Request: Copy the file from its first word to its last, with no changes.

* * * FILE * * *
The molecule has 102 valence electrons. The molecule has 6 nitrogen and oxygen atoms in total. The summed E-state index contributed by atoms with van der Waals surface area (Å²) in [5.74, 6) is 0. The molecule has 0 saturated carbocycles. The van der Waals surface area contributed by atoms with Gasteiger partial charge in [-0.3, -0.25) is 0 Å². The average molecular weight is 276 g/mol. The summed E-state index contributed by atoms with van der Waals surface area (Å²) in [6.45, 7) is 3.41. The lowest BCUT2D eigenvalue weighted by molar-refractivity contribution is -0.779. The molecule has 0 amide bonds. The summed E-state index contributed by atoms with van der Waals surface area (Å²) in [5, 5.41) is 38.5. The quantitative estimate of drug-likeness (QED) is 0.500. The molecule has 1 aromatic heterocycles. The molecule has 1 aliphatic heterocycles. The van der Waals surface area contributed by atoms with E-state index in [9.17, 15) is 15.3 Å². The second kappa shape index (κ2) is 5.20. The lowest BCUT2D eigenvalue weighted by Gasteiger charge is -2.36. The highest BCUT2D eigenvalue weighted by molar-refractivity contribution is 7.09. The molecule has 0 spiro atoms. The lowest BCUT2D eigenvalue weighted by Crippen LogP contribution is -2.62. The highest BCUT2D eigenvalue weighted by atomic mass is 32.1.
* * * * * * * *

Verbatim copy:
The molecule has 102 valence electrons. The molecule has 6 nitrogen and oxygen atoms in total. The summed E-state index contributed by atoms with van der Waals surface area (Å²) in [5.74, 6) is 0. The molecule has 0 saturated carbocycles. The van der Waals surface area contributed by atoms with Gasteiger partial charge in [-0.3, -0.25) is 0 Å². The average molecular weight is 276 g/mol. The summed E-state index contributed by atoms with van der Waals surface area (Å²) in [6.45, 7) is 3.41. The lowest BCUT2D eigenvalue weighted by molar-refractivity contribution is -0.779. The molecule has 0 amide bonds. The summed E-state index contributed by atoms with van der Waals surface area (Å²) in [5, 5.41) is 38.5. The quantitative estimate of drug-likeness (QED) is 0.500. The molecule has 1 aromatic heterocycles. The molecule has 1 aliphatic heterocycles. The van der Waals surface area contributed by atoms with E-state index in [9.17, 15) is 15.3 Å². The second kappa shape index (κ2) is 5.20. The lowest BCUT2D eigenvalue weighted by Gasteiger charge is -2.36. The highest BCUT2D eigenvalue weighted by molar-refractivity contribution is 7.09. The molecule has 0 spiro atoms. The lowest BCUT2D eigenvalue weighted by Crippen LogP contribution is -2.62. The highest BCUT2D eigenvalue weighted by atomic mass is 32.1.